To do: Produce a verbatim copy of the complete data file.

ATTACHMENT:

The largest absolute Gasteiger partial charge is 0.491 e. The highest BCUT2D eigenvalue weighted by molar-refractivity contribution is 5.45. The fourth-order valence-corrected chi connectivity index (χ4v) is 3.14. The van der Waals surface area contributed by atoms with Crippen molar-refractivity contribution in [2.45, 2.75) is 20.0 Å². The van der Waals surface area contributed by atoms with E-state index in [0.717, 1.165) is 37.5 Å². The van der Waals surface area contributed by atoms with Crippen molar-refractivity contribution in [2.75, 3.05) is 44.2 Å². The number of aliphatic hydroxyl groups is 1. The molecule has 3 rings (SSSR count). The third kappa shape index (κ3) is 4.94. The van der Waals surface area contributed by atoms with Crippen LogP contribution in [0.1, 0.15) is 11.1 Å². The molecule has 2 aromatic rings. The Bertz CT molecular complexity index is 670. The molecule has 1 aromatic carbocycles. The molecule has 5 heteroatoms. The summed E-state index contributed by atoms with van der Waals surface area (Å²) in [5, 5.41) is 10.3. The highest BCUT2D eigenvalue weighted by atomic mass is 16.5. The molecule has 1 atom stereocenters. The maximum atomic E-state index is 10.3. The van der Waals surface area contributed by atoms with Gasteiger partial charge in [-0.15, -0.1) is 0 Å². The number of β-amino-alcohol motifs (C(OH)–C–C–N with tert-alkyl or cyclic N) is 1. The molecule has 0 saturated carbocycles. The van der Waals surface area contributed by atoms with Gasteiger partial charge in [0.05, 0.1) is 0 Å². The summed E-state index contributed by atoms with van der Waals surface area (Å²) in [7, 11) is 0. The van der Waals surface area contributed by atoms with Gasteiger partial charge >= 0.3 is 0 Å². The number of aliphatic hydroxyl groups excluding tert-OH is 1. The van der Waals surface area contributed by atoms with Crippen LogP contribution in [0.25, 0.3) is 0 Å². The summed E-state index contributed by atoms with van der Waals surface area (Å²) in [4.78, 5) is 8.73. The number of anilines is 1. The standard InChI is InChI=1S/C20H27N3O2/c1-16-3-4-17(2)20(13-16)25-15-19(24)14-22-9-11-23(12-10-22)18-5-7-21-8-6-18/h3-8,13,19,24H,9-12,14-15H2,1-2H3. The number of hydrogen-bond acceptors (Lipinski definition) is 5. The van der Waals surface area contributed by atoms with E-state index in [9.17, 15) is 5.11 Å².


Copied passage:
The largest absolute Gasteiger partial charge is 0.491 e. The highest BCUT2D eigenvalue weighted by molar-refractivity contribution is 5.45. The fourth-order valence-corrected chi connectivity index (χ4v) is 3.14. The van der Waals surface area contributed by atoms with Crippen molar-refractivity contribution in [2.45, 2.75) is 20.0 Å². The van der Waals surface area contributed by atoms with E-state index in [0.717, 1.165) is 37.5 Å². The van der Waals surface area contributed by atoms with Crippen molar-refractivity contribution in [2.75, 3.05) is 44.2 Å². The number of aliphatic hydroxyl groups is 1. The molecule has 3 rings (SSSR count). The third kappa shape index (κ3) is 4.94. The van der Waals surface area contributed by atoms with Crippen LogP contribution in [0.1, 0.15) is 11.1 Å². The molecule has 2 aromatic rings. The Bertz CT molecular complexity index is 670. The molecule has 1 aromatic carbocycles. The molecule has 5 heteroatoms. The summed E-state index contributed by atoms with van der Waals surface area (Å²) in [5, 5.41) is 10.3. The highest BCUT2D eigenvalue weighted by atomic mass is 16.5. The molecule has 1 atom stereocenters. The maximum atomic E-state index is 10.3. The van der Waals surface area contributed by atoms with Gasteiger partial charge in [-0.15, -0.1) is 0 Å². The number of β-amino-alcohol motifs (C(OH)–C–C–N with tert-alkyl or cyclic N) is 1. The molecule has 0 saturated carbocycles. The van der Waals surface area contributed by atoms with Gasteiger partial charge in [0.05, 0.1) is 0 Å². The summed E-state index contributed by atoms with van der Waals surface area (Å²) in [7, 11) is 0. The van der Waals surface area contributed by atoms with Gasteiger partial charge >= 0.3 is 0 Å². The number of aliphatic hydroxyl groups excluding tert-OH is 1. The van der Waals surface area contributed by atoms with Crippen LogP contribution in [0.25, 0.3) is 0 Å². The summed E-state index contributed by atoms with van der Waals surface area (Å²) in [4.78, 5) is 8.73. The number of anilines is 1. The standard InChI is InChI=1S/C20H27N3O2/c1-16-3-4-17(2)20(13-16)25-15-19(24)14-22-9-11-23(12-10-22)18-5-7-21-8-6-18/h3-8,13,19,24H,9-12,14-15H2,1-2H3. The number of hydrogen-bond acceptors (Lipinski definition) is 5. The van der Waals surface area contributed by atoms with E-state index in [9.17, 15) is 5.11 Å².